In Memoriam

Today marks the 5th anniversary of the day Hurricane Katrina struck New Orleans.

Many other commenters, far more versed in statistics and politics, will have plenty to say about the governmental failures in the disaster and the progress New Orleans has made in rebuilding. These are all very worthwhile, but as someone who lived in the New Orleans area before the storm, it’s not the story I think that’s most worth telling nor is it the one I’m most equipped to tell. While the government and insurance companies both reared their ugly and greedy heads in the aftermath, there’s only so much good one gets out of rehashing old arguments and injuries. I want to remember the good that God has done for me and the city from this storm.

Katrina marked a significant turning point in my life, as for many other New Orleanians. When Katrina hit, I was a miserable freshman at Loyola-New Orleans who was looking to get involved in Republican politics. Because of the storm, I was introduced to LSU, a school I was too arrogant to consider applying to out of college. I fell in love with the people and atmosphere and eventually transferred. Out of LSU came many of my closest friends, my wife, and most importantly a much stronger faith life.

Other than the evacuation, my family suffered very little. My father had been one of the heads of the volunteers at the Red Cross before he died in ’91, and knew a lot about the flooding in the area (In fact, there’s a story about how he dragged the then Mayor of Kenner, Aaron Broussard, to the site of a pumping station Broussard wanted to build to show him the height of the levee and river a block away. The station was never built). My house was pretty well off the ground, and the flooding Metairie (in Jefferson parish which is west of New Orleans) received was too small to do damage to my house, though others in the neighborhood received worse. I still had the joys of cleaning out a fridge with old meat that had not been refrigerated for weeks. But I was thankfully spared from having to gut my house, a reality I can’t imagine.

As a result, my memories are less troubling than many people’s of the immediate aftermath. I saw pictures of the buses parked in my high school with the yellow tops barely visible. I remember going to my father’s grave to see the watermark eight feet (if not more) above the ground. I remember driving through Lakeview and New Orleans East, slowly numbing to the sight of house after house after house with watermarks on their roofs.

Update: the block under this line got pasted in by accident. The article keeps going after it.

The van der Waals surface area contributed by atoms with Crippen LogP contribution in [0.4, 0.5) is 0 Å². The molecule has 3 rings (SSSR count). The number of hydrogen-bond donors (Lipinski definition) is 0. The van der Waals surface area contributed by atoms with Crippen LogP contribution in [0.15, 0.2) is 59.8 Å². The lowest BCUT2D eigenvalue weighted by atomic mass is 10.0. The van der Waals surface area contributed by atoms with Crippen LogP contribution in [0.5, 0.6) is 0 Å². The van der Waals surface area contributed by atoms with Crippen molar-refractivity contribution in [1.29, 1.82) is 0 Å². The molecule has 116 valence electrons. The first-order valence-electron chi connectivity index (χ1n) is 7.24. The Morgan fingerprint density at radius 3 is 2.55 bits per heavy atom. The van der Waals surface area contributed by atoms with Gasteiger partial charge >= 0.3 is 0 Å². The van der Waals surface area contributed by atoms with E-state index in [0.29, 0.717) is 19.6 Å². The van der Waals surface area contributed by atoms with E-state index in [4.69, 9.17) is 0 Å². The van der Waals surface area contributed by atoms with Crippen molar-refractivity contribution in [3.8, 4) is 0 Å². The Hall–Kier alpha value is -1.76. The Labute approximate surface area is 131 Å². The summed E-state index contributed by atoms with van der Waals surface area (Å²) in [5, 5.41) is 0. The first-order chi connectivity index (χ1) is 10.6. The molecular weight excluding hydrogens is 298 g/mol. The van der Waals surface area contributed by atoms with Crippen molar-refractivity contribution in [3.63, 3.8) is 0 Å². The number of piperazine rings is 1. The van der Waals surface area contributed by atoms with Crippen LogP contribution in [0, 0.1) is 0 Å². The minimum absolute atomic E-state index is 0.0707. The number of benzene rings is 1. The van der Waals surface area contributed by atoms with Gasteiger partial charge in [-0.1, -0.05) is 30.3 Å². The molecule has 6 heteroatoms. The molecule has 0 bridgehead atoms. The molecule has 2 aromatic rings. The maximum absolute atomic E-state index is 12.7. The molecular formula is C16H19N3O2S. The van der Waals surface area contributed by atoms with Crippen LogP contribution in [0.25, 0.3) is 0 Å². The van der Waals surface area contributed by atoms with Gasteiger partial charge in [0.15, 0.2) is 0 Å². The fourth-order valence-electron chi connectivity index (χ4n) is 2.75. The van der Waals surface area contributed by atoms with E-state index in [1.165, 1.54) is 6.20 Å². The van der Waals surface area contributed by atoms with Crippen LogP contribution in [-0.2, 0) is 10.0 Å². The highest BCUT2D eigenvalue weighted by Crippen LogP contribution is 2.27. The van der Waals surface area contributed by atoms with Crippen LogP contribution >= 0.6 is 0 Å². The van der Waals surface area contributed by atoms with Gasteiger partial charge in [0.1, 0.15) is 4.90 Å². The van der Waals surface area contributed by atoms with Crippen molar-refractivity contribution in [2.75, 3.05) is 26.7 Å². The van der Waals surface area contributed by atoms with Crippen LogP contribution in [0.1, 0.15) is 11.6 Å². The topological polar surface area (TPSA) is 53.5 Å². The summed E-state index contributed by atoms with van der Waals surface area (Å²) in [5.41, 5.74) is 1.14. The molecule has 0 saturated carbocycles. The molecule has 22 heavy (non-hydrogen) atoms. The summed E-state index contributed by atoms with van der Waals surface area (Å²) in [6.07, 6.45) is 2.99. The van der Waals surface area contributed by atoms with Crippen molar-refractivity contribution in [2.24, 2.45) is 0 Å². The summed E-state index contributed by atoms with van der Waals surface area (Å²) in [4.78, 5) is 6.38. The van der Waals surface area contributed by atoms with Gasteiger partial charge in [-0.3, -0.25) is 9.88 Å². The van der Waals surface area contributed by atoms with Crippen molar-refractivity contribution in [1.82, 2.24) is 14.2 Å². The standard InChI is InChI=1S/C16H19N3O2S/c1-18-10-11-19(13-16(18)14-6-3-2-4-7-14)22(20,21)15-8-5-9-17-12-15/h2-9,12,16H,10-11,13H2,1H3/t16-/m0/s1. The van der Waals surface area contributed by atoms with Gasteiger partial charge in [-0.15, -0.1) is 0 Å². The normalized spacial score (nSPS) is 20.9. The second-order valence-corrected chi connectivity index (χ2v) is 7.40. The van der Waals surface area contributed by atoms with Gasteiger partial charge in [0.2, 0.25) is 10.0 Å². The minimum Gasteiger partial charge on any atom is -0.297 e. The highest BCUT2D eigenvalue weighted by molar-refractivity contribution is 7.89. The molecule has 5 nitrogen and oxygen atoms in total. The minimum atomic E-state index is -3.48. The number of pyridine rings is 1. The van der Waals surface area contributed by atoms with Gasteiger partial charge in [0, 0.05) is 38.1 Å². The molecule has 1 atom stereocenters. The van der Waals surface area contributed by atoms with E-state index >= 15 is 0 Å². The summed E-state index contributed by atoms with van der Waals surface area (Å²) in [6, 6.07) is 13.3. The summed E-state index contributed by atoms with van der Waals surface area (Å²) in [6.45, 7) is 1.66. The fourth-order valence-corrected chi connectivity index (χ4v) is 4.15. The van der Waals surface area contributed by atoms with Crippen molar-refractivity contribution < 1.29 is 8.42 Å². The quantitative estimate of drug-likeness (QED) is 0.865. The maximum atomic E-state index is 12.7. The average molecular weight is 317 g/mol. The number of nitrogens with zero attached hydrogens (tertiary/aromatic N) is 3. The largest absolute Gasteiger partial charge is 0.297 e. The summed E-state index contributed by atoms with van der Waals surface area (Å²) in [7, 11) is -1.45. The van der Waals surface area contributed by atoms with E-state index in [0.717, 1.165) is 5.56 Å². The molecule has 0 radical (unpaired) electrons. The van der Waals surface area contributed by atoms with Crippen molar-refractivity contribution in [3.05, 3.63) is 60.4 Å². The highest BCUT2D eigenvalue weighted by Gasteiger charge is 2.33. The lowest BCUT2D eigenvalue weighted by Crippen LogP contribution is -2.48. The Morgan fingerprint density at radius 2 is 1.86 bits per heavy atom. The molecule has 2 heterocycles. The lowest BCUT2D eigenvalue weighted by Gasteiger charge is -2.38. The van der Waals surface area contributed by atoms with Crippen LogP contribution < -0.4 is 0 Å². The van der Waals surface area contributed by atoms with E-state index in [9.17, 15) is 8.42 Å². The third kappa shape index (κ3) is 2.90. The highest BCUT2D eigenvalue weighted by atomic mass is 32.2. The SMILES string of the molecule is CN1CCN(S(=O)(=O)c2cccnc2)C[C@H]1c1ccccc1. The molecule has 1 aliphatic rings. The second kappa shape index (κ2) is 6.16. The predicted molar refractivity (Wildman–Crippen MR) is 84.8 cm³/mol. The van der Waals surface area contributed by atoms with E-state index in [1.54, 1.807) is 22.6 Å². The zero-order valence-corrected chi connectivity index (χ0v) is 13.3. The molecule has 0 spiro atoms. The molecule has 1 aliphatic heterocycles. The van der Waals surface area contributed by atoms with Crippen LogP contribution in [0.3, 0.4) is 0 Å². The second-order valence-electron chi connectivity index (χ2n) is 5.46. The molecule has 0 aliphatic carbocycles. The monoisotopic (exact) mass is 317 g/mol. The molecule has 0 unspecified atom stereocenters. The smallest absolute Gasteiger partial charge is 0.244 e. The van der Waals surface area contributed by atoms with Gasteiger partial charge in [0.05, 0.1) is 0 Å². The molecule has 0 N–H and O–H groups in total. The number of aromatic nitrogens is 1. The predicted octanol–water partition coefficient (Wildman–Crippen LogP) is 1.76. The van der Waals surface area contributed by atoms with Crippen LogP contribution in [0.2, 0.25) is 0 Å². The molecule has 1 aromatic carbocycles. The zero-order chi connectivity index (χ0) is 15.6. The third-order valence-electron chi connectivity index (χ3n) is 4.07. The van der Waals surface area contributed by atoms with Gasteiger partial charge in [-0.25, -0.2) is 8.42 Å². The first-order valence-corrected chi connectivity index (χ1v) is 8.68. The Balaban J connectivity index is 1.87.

I remember thinking at this time that the city was done for. The incompetence & lack of compassion shown by government and business leaders was going to make the New Orleans that returned a shell of itself. Even before the storm, people openly talked of wanting to get far from New Orleans to Atlanta or Houston, and this appeared to be the final nail in the coffin.

But it wasn’t. It’s hard to describe it, but suddenly we recognized the good. The rich culture and community won out over all the obstacles. Those who could come back mostly did. The New Orleans that emerged may not be one economically or politically stronger, but it was one that was culturally stronger. People were suddenly proud of where they lived, their past, and their neighbors. New Orleans stopped trying to be like Atlanta and started to live in a real community bound by its own unique heritage.

That’s not something outsiders can see, though many got a glimpse of it during the Saints’ Superbowl run. The Saints were a symbol of recovery in their own right, not only due to the damage to the Superdome but also b/c the Saints were written off as gone to San Antonio. But they came back, and they came back stronger and many people drew inspiration from that. Even more than that, the resurgence of the Saints and the city-wide gatherings held on game days and the “Black and Gold Fridays” that popped up in area businesses and high schools gave the New Orleans community a way to express its new found communal strength. Black and gold became colors of the city, a city that many had sacrificed and taken a risk to live in.

When the Saints won the Superbowl, for many it was a victory symbolic of the victory of New Orleans-not only over the devastation of the storm, but the loss of self-worth that had infected the city before the storm. Now New Orleans had rediscovered its old treasures. In many ways, New Orleans has a lot to teach the rest of the country about that.

So today, we remember those that died and those that suffered tremendously. But we also remember God’s amazing grace that can take the most devastating disasters and use them to produce previously unimaginable good.

19 Responses to In Memoriam

  • [Saying people deserved to die on the anniversary of their deaths is one of the most unchristian things I can think of. I will not be tolerate it, other than to say a) everyone's location comes with natural dangers b) New Orleans is so far below sea level b/c of the federal government's levee system which made the ground sink more]